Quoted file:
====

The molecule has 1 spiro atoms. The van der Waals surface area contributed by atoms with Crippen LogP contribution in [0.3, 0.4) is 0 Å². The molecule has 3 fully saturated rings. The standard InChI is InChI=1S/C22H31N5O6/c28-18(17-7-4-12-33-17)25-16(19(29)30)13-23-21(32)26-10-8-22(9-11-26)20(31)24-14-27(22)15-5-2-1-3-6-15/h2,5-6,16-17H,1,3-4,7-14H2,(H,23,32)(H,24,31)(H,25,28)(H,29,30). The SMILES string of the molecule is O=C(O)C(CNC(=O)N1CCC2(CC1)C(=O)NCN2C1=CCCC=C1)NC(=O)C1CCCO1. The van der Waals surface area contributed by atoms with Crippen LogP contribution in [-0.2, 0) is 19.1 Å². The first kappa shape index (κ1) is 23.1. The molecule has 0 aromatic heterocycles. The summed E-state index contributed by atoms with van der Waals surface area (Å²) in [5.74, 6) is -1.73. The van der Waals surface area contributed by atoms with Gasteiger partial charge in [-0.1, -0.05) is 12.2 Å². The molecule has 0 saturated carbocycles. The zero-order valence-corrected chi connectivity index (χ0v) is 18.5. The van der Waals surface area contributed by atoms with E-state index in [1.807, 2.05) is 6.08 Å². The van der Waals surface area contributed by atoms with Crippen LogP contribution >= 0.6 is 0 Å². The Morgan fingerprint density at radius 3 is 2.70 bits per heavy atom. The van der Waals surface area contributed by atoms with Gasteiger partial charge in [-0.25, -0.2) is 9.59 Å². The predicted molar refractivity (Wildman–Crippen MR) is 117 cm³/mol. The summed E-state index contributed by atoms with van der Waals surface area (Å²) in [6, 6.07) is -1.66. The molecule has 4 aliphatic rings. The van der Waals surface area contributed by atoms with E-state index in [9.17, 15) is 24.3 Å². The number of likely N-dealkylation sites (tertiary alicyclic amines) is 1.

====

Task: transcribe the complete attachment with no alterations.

The molecule has 1 spiro atoms. The van der Waals surface area contributed by atoms with Crippen LogP contribution in [0.3, 0.4) is 0 Å². The molecule has 3 fully saturated rings. The standard InChI is InChI=1S/C22H31N5O6/c28-18(17-7-4-12-33-17)25-16(19(29)30)13-23-21(32)26-10-8-22(9-11-26)20(31)24-14-27(22)15-5-2-1-3-6-15/h2,5-6,16-17H,1,3-4,7-14H2,(H,23,32)(H,24,31)(H,25,28)(H,29,30). The SMILES string of the molecule is O=C(O)C(CNC(=O)N1CCC2(CC1)C(=O)NCN2C1=CCCC=C1)NC(=O)C1CCCO1. The van der Waals surface area contributed by atoms with Crippen LogP contribution in [-0.2, 0) is 19.1 Å². The first kappa shape index (κ1) is 23.1. The molecule has 0 aromatic heterocycles. The summed E-state index contributed by atoms with van der Waals surface area (Å²) in [5.74, 6) is -1.73. The van der Waals surface area contributed by atoms with Gasteiger partial charge in [-0.1, -0.05) is 12.2 Å². The molecule has 0 saturated carbocycles. The zero-order valence-corrected chi connectivity index (χ0v) is 18.5. The van der Waals surface area contributed by atoms with E-state index in [1.807, 2.05) is 6.08 Å². The van der Waals surface area contributed by atoms with Crippen LogP contribution >= 0.6 is 0 Å². The Morgan fingerprint density at radius 3 is 2.70 bits per heavy atom. The van der Waals surface area contributed by atoms with Gasteiger partial charge in [-0.25, -0.2) is 9.59 Å². The predicted molar refractivity (Wildman–Crippen MR) is 117 cm³/mol. The summed E-state index contributed by atoms with van der Waals surface area (Å²) in [6, 6.07) is -1.66. The molecule has 4 aliphatic rings. The van der Waals surface area contributed by atoms with E-state index in [9.17, 15) is 24.3 Å². The number of likely N-dealkylation sites (tertiary alicyclic amines) is 1.